>>Before they accept those sort of super-long commutes, the employers will just give up and move out to The Woodlands.

Probably not. Companies are very careful about where they move. If they have a central location right now then most likely they are drawing talent from around the entire city. If they choose to move to a suburb they do so at the risk of losing a large portion of their work force for whom the commute will become too long, and who will simply leave the company.

 
At 3:23 PM, July 09, 2010, Anonymous Texas Home Buying Tips said...

Houston is great! I love it here.

 
At 7:51 PM, July 09, 2010, Blogger Alon Levy said...

Michael, I think you're conflating commuter and intercity train technologies here. Modern commuter trains run at a top speed between 75 and 100 mph, depending on the distances they're expected to serve. New intercity lines at the Houston-Dallas range are built to run at 220. There's a tradeoff between speed and acceleration. A bullet train would not make a good commuter train; it may be very comfortable to ride in, but it doesn't serve multiple stops well.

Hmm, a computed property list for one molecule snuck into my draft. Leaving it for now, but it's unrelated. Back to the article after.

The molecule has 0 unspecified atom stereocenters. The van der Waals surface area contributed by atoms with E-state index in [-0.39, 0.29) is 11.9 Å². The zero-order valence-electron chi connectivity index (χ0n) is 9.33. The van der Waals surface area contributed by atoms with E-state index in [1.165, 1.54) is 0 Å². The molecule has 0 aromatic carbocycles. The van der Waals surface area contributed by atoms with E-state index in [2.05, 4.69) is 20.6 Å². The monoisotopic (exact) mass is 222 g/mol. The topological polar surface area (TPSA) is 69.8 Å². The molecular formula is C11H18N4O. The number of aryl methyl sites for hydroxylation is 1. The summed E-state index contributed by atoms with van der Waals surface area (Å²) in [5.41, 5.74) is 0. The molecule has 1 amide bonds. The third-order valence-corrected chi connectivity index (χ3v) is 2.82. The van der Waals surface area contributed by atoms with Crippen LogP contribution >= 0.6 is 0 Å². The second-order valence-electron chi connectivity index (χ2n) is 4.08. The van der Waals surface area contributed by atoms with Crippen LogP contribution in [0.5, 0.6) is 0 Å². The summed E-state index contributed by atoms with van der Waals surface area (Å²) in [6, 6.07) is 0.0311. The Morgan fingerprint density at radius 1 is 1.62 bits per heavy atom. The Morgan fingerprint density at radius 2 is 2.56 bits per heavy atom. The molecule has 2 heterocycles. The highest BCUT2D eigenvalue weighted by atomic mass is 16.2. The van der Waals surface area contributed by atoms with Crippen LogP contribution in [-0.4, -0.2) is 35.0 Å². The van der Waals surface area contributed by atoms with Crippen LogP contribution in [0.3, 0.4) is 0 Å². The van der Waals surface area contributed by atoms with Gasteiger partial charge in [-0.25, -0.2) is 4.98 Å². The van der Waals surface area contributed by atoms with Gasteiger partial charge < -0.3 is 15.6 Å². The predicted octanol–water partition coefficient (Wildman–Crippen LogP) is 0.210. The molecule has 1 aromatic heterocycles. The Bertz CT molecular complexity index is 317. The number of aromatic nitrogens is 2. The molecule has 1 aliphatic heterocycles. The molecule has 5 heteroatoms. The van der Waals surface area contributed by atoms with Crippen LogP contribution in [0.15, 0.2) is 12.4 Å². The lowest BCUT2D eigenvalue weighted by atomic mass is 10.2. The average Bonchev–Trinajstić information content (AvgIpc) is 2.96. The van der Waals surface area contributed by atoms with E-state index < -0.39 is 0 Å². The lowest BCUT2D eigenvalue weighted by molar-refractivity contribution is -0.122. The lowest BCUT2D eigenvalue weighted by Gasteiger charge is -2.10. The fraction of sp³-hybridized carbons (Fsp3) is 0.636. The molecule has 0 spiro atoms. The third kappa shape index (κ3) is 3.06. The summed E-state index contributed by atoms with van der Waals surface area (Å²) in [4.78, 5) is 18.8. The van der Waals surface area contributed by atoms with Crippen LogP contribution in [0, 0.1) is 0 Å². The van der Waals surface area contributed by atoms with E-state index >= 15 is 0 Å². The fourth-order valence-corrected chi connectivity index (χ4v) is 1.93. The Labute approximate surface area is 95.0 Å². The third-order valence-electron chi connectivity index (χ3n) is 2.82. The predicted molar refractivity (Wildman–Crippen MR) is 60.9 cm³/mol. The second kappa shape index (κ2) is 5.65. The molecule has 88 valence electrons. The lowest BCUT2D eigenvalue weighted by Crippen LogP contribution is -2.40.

The main advantage of modern trains over buses is that they can run more reliably and frequently. Even a low-speed commuter train can average 50 mph, making multiple stops on the way (=higher frequency to each destination). Express trains can be even faster, and can offer timed cross-platform transfers to local trains.

Bear in mind that it's all hypothetical and federal regulations make modernized commuter rail more or less illegal, but technically it's feasible.

 
At 6:54 PM, July 10, 2010, Blogger Alon Levy said...

Rereading the commuter pain study press release, I just realized Cox butchered the study even more than I'd thought. The study measured commuter pain as perceived by motorists alone, rather than pedestrians or transit riders.